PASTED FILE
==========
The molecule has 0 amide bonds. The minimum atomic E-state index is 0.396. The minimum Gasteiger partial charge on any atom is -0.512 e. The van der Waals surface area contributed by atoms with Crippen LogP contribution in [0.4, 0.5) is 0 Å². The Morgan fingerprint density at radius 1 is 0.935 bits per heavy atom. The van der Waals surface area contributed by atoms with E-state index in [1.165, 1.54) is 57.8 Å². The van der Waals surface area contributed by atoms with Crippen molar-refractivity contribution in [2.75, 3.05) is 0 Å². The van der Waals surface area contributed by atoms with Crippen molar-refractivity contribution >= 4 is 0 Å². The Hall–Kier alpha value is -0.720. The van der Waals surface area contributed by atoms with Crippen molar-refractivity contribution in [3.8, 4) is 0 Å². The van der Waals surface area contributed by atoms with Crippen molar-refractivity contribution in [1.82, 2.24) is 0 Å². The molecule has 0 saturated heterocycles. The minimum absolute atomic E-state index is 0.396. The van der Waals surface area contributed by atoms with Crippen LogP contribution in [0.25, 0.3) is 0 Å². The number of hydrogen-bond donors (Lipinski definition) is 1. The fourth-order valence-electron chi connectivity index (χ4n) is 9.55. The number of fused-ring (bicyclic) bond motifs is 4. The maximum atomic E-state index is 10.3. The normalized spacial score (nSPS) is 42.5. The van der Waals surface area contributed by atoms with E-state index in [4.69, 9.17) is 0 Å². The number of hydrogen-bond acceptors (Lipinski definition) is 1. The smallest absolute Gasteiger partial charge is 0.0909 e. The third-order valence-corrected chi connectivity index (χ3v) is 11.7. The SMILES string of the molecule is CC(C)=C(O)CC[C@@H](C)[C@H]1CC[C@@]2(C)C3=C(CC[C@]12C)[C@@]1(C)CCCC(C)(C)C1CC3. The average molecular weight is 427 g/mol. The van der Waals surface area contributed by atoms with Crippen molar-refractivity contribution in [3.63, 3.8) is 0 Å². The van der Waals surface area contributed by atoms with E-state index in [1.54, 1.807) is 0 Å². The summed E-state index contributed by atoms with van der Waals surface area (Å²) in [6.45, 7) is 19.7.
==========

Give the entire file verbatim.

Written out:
The molecule has 0 amide bonds. The minimum atomic E-state index is 0.396. The minimum Gasteiger partial charge on any atom is -0.512 e. The van der Waals surface area contributed by atoms with Crippen LogP contribution in [0.4, 0.5) is 0 Å². The Morgan fingerprint density at radius 1 is 0.935 bits per heavy atom. The van der Waals surface area contributed by atoms with E-state index in [1.165, 1.54) is 57.8 Å². The van der Waals surface area contributed by atoms with Crippen molar-refractivity contribution in [2.75, 3.05) is 0 Å². The van der Waals surface area contributed by atoms with Crippen molar-refractivity contribution >= 4 is 0 Å². The Hall–Kier alpha value is -0.720. The van der Waals surface area contributed by atoms with Crippen molar-refractivity contribution in [3.8, 4) is 0 Å². The van der Waals surface area contributed by atoms with Crippen molar-refractivity contribution in [1.82, 2.24) is 0 Å². The molecule has 0 saturated heterocycles. The minimum absolute atomic E-state index is 0.396. The van der Waals surface area contributed by atoms with Crippen LogP contribution in [0.25, 0.3) is 0 Å². The number of hydrogen-bond donors (Lipinski definition) is 1. The fourth-order valence-electron chi connectivity index (χ4n) is 9.55. The number of fused-ring (bicyclic) bond motifs is 4. The maximum atomic E-state index is 10.3. The normalized spacial score (nSPS) is 42.5. The van der Waals surface area contributed by atoms with E-state index in [4.69, 9.17) is 0 Å². The number of hydrogen-bond acceptors (Lipinski definition) is 1. The smallest absolute Gasteiger partial charge is 0.0909 e. The third-order valence-corrected chi connectivity index (χ3v) is 11.7. The SMILES string of the molecule is CC(C)=C(O)CC[C@@H](C)[C@H]1CC[C@@]2(C)C3=C(CC[C@]12C)[C@@]1(C)CCCC(C)(C)C1CC3. The average molecular weight is 427 g/mol. The van der Waals surface area contributed by atoms with Crippen molar-refractivity contribution in [3.63, 3.8) is 0 Å². The van der Waals surface area contributed by atoms with E-state index in [1.54, 1.807) is 0 Å². The summed E-state index contributed by atoms with van der Waals surface area (Å²) in [6.45, 7) is 19.7.